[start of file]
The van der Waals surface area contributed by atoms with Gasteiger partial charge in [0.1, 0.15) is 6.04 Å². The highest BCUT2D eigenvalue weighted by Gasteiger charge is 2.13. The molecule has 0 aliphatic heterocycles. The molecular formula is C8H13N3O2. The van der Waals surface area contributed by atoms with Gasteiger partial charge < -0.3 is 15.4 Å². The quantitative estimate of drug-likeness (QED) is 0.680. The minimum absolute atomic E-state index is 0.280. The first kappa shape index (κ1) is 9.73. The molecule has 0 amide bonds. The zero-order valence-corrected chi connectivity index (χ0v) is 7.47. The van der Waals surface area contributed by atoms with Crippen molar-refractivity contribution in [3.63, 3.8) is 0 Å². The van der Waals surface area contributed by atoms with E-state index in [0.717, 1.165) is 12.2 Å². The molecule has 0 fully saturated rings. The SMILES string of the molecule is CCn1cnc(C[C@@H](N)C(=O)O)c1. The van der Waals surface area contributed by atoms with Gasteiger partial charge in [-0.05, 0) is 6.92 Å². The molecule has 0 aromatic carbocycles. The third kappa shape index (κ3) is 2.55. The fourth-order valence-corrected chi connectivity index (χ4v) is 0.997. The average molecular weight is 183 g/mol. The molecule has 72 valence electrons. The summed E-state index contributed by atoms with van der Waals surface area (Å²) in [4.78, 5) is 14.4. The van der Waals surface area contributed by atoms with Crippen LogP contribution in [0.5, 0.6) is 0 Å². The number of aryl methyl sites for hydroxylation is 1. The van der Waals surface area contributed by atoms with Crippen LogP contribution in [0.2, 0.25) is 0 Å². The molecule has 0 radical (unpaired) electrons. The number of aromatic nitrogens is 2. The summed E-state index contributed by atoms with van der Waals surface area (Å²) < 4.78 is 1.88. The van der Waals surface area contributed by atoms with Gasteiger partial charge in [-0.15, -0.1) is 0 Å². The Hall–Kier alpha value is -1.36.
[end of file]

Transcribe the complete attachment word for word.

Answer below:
The van der Waals surface area contributed by atoms with Gasteiger partial charge in [0.1, 0.15) is 6.04 Å². The highest BCUT2D eigenvalue weighted by Gasteiger charge is 2.13. The molecule has 0 aliphatic heterocycles. The molecular formula is C8H13N3O2. The van der Waals surface area contributed by atoms with Gasteiger partial charge < -0.3 is 15.4 Å². The quantitative estimate of drug-likeness (QED) is 0.680. The minimum absolute atomic E-state index is 0.280. The first kappa shape index (κ1) is 9.73. The molecule has 0 amide bonds. The zero-order valence-corrected chi connectivity index (χ0v) is 7.47. The van der Waals surface area contributed by atoms with Crippen molar-refractivity contribution in [3.63, 3.8) is 0 Å². The van der Waals surface area contributed by atoms with E-state index in [0.717, 1.165) is 12.2 Å². The molecule has 0 fully saturated rings. The SMILES string of the molecule is CCn1cnc(C[C@@H](N)C(=O)O)c1. The van der Waals surface area contributed by atoms with Gasteiger partial charge in [-0.05, 0) is 6.92 Å². The molecule has 0 aromatic carbocycles. The third kappa shape index (κ3) is 2.55. The fourth-order valence-corrected chi connectivity index (χ4v) is 0.997. The average molecular weight is 183 g/mol. The molecule has 72 valence electrons. The summed E-state index contributed by atoms with van der Waals surface area (Å²) in [4.78, 5) is 14.4. The van der Waals surface area contributed by atoms with Crippen LogP contribution in [0.5, 0.6) is 0 Å². The number of aryl methyl sites for hydroxylation is 1. The van der Waals surface area contributed by atoms with Crippen LogP contribution in [0.2, 0.25) is 0 Å². The molecule has 0 radical (unpaired) electrons. The number of aromatic nitrogens is 2. The summed E-state index contributed by atoms with van der Waals surface area (Å²) < 4.78 is 1.88. The van der Waals surface area contributed by atoms with Gasteiger partial charge in [-0.15, -0.1) is 0 Å². The Hall–Kier alpha value is -1.36.